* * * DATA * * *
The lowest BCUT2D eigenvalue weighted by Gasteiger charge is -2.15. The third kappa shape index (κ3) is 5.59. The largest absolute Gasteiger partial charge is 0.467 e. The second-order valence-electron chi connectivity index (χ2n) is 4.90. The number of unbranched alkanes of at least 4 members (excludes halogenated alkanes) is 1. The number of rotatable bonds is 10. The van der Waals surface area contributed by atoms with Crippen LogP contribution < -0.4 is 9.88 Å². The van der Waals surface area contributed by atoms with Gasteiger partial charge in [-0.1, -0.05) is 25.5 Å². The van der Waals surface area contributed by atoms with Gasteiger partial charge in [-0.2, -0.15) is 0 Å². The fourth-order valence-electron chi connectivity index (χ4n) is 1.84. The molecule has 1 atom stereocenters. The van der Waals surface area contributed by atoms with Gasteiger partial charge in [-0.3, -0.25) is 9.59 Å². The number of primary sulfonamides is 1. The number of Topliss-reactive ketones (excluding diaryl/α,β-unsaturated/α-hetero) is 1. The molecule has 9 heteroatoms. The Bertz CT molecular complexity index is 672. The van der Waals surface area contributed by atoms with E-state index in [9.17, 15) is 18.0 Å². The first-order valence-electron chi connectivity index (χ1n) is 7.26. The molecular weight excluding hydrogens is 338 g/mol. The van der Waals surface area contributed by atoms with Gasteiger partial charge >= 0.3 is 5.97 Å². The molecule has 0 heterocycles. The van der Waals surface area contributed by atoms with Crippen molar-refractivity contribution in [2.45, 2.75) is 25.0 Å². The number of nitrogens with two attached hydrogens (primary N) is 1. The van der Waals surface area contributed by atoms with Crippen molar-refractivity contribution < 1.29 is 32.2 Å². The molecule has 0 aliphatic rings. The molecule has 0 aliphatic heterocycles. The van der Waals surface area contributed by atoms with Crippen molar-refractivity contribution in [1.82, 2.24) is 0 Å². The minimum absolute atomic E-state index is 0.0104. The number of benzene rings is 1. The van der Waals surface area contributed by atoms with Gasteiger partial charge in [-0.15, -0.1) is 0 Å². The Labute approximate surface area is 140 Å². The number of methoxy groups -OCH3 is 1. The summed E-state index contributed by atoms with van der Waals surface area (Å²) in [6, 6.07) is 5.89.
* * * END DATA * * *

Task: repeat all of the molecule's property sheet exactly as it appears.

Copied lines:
The lowest BCUT2D eigenvalue weighted by Gasteiger charge is -2.15. The third kappa shape index (κ3) is 5.59. The largest absolute Gasteiger partial charge is 0.467 e. The second-order valence-electron chi connectivity index (χ2n) is 4.90. The number of unbranched alkanes of at least 4 members (excludes halogenated alkanes) is 1. The number of rotatable bonds is 10. The van der Waals surface area contributed by atoms with Crippen LogP contribution < -0.4 is 9.88 Å². The van der Waals surface area contributed by atoms with Gasteiger partial charge in [-0.1, -0.05) is 25.5 Å². The van der Waals surface area contributed by atoms with Gasteiger partial charge in [-0.2, -0.15) is 0 Å². The fourth-order valence-electron chi connectivity index (χ4n) is 1.84. The molecule has 1 atom stereocenters. The van der Waals surface area contributed by atoms with Gasteiger partial charge in [-0.3, -0.25) is 9.59 Å². The number of primary sulfonamides is 1. The number of Topliss-reactive ketones (excluding diaryl/α,β-unsaturated/α-hetero) is 1. The molecule has 9 heteroatoms. The Bertz CT molecular complexity index is 672. The van der Waals surface area contributed by atoms with E-state index in [9.17, 15) is 18.0 Å². The first-order valence-electron chi connectivity index (χ1n) is 7.26. The molecular weight excluding hydrogens is 338 g/mol. The van der Waals surface area contributed by atoms with Gasteiger partial charge >= 0.3 is 5.97 Å². The molecule has 0 heterocycles. The van der Waals surface area contributed by atoms with Crippen molar-refractivity contribution in [2.45, 2.75) is 25.0 Å². The number of nitrogens with two attached hydrogens (primary N) is 1. The van der Waals surface area contributed by atoms with Crippen molar-refractivity contribution < 1.29 is 32.2 Å². The molecule has 0 aliphatic rings. The molecule has 0 aliphatic heterocycles. The van der Waals surface area contributed by atoms with Crippen molar-refractivity contribution in [1.82, 2.24) is 0 Å². The minimum absolute atomic E-state index is 0.0104. The number of benzene rings is 1. The van der Waals surface area contributed by atoms with Gasteiger partial charge in [-0.15, -0.1) is 0 Å². The Labute approximate surface area is 140 Å². The number of methoxy groups -OCH3 is 1. The summed E-state index contributed by atoms with van der Waals surface area (Å²) in [6, 6.07) is 5.89.